Jul 23/15 – No more magic dust

2015-07-23 10am EDT  |  #Apple #breakevens #Icahn #Steve Jobs #Tim Cook #VIX

Well I guess they didn’t sell as many watches as the Apple bulls predicated. I don’t know about you, but I have yet to see one in the wild. None of my friends will even admit to wanting to buy one. I know, I know – it’s a new product and the fact it is bombing isn’t important. Funny how quickly the narrative changes when the great new product flops. So let’s talk about what is important. The smart phone market. The bulls will tell you that Apple is on track to sell more phones than ever before. But that’s kind of a facetious argument. What’s important to the Apple stock price is the rate of growth in their sales. The Apple 6 and 6+ phone was a major upgrade cycle. Many customers were anxiously awaiting for Apple to finally cave and produce a larger screen. When the new larger versions were released, there was an abnormal amount of upgrades. The problem is the Apple bulls have interpreted this unusual cycle as the normal rate of growth for Apple. The Apple-eons believe Steve Jobs left a secret stash of the magic dust for Tim Cook, and he can continue the mind numbing growth in market share. I have news for them. He didn’t leave the dust, and Tim can’t continue growing share at this rate.

This earnings report was the first shot across the bow. Maybe Apple isn’t quite an infallible as the bulls believe. Although many were dismayed at how much Apple fell, I was actually surprised it didn’t fall more. This stock has been trading heavy for the past couple of months. While stocks like Amazon and Facebook have been rocketing to new highs, Apple has been going nowhere fast.

Carl Icahn has said that Apple is such a great investment that if it goes down, you should just buy more. And this is the problem with the stock. It has taken a mythical can-do-no-wrong aura with the hedge fund community. They are stuffed to the gills with Apple stock.

I will take the other side of their trade. I contend they are blind to the reality that Tim Cook is no Steve Jobs. Don’t get me wrong, Tim Cook is an able operator. But Steve was truly one of a kind. For the past few years Apple has been able to coast on the products that Steve left in the pipeline. The watch was the first non-Steve Jobs product – and it shows. So far the market has not woken up to the fact that Apple is no longer the truly unique Steve Jobs led innovative company, but it won’t be long.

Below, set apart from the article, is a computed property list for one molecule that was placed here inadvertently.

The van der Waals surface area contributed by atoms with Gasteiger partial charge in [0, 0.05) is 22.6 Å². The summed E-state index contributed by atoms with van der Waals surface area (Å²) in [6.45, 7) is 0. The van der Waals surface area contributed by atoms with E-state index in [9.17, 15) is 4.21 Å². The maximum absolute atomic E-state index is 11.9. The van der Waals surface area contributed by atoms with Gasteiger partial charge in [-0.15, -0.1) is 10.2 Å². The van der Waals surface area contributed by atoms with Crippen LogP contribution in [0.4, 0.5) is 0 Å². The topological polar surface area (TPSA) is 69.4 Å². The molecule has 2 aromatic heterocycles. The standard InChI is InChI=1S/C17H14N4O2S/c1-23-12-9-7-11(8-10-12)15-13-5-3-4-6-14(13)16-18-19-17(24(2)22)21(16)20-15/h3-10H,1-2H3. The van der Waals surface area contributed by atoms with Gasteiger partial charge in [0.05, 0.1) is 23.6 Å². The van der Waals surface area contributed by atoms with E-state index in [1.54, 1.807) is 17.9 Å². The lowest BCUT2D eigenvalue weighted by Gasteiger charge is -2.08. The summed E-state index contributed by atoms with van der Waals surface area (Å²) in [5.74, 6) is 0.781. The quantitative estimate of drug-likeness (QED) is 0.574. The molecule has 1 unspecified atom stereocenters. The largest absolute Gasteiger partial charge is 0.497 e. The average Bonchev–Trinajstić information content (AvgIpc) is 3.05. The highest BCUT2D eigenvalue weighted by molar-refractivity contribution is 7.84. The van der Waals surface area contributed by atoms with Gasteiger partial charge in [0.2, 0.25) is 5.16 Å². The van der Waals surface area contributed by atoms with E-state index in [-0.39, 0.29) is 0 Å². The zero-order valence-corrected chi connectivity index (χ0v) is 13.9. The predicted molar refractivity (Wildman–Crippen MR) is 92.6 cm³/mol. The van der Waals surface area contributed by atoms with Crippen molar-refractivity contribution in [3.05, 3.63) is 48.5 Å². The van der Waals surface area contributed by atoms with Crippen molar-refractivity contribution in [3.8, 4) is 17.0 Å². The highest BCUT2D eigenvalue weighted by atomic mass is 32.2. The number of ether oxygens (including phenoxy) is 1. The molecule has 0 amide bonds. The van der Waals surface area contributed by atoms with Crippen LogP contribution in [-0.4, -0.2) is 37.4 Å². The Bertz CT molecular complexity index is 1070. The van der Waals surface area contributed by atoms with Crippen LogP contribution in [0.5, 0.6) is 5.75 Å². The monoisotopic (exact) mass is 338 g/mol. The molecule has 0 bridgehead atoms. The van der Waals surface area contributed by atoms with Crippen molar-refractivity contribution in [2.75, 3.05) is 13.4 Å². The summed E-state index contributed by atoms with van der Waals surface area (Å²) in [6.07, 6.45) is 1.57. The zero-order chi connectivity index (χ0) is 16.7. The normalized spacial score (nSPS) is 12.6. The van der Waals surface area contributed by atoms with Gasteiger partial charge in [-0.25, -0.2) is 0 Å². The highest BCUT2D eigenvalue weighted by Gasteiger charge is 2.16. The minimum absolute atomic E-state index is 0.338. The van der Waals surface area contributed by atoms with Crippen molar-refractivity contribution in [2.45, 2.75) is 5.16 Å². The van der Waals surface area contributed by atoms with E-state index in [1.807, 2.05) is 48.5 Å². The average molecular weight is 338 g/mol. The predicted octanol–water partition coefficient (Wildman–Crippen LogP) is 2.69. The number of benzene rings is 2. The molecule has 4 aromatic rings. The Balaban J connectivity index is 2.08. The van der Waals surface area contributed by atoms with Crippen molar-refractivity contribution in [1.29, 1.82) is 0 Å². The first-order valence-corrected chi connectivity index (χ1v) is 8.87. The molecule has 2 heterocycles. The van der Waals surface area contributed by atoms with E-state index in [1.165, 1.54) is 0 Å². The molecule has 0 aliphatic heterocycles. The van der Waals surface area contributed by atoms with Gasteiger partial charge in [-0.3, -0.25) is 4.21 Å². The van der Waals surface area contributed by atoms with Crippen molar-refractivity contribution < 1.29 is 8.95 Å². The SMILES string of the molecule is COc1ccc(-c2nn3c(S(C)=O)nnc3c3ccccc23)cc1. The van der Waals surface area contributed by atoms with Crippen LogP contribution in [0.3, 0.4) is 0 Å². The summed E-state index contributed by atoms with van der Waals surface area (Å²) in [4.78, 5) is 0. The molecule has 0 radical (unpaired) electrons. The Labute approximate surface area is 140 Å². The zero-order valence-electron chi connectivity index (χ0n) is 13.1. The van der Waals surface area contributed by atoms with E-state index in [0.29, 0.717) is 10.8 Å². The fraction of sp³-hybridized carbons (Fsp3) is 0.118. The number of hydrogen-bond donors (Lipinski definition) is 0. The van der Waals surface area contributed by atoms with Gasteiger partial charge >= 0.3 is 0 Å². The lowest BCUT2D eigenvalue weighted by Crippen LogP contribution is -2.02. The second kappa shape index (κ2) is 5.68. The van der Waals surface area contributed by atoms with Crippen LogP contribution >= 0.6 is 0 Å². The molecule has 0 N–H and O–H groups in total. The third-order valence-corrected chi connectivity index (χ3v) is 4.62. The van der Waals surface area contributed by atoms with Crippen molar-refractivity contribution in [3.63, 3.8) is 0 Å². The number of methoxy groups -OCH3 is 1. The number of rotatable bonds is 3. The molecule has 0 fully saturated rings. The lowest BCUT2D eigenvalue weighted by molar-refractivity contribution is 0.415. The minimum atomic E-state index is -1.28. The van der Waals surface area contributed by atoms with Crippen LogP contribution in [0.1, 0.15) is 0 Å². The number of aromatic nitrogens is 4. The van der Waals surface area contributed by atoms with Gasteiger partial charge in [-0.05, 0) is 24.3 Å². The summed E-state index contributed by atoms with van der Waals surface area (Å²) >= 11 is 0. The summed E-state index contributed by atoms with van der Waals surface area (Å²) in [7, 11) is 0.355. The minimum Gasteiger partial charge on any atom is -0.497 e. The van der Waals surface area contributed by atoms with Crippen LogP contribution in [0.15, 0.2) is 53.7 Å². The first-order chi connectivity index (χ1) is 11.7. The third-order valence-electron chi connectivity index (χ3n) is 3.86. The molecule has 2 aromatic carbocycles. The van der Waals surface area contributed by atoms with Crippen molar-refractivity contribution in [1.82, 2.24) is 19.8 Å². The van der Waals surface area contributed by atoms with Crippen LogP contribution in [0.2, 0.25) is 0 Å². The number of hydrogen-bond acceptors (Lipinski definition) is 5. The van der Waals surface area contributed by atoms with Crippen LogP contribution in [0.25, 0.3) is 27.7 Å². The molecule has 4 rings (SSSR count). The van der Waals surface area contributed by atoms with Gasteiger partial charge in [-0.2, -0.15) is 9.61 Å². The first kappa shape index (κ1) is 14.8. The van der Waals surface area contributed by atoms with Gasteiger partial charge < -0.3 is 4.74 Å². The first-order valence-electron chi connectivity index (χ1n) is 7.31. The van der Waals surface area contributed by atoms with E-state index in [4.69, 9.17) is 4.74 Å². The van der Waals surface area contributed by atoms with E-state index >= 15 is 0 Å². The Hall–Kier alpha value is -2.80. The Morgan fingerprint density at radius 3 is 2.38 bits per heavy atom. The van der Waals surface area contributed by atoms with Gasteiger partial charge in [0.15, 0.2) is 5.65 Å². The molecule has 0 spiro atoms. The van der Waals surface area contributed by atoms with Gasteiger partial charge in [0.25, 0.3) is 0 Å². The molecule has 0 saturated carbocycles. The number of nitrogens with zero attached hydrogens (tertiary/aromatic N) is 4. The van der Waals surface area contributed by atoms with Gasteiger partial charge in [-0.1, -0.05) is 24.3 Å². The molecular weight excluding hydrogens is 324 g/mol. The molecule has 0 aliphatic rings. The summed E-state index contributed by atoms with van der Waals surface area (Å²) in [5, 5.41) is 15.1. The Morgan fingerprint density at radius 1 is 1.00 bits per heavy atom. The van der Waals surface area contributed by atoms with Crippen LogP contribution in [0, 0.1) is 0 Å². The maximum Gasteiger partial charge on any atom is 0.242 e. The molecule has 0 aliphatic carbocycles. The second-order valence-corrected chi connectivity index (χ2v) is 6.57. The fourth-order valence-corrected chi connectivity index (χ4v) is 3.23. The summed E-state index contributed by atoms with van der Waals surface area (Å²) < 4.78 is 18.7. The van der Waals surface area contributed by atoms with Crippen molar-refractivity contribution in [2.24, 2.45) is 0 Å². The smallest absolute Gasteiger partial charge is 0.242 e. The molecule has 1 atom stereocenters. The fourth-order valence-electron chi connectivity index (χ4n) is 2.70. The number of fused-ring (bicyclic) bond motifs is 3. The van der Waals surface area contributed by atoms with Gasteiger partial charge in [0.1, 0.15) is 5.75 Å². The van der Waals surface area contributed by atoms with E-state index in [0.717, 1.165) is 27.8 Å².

Apple is over owned, over hyped – a true hedge fund hotel. When old curmudgeons get on CNBC telling viewers about the excitement of a new tech product while trying to pump the stock, I humbly suggest there might be better investments out there…

All about the VIX

Picking a top is always a mugs game. It is almost impossible to forecast when the music will stop.

Yet there are some signs that help you determine if we might be getting close. The P/E to VIX ratio is one such indicator.

During the previous two market tops, this ratio spiked to new highs right before rolling over. This ‘complacency’ indicator gave clear warnings that investors were paying too much for stocks with too little fear about the potential for a decline.

Right now, we are near the highs, but have not pushed through. Watch for a spike in the coming weeks as the “time to head to shore” signal.

Speaking of the VIX, let’s have a look at some other interesting charts about our favourite volatility index.

Let’s start with VIX seasonality.

We are entering into what has traditionally been the most consistent rise for the VIX index. I know everyone thinks the summer is the ‘safe’ time to sell vol as nothing happens, but maybe it is already priced in?

The next chart is VIX versus the inverse of the 5 year break even rate. Although the stock bulls are all celebrating the commodity collapse, they should be careful what they cheer. VIX has recently been correlated to inflation expectations.

In this day and age of over indebtedness with anemic growth, the biggest problem is a lack of inflation (although some might argue that growth is the real problem, but I don’t think we will get growth, so inflation is the only way out). If breakevens are going down (up in this chart) then inflation is slowing. In other periods that might be a good thing, but in today’s environment, this lack of inflation is associated with periods of falling risk asset prices.

Thanks for reading,

Kevin Muir

the MacroTourist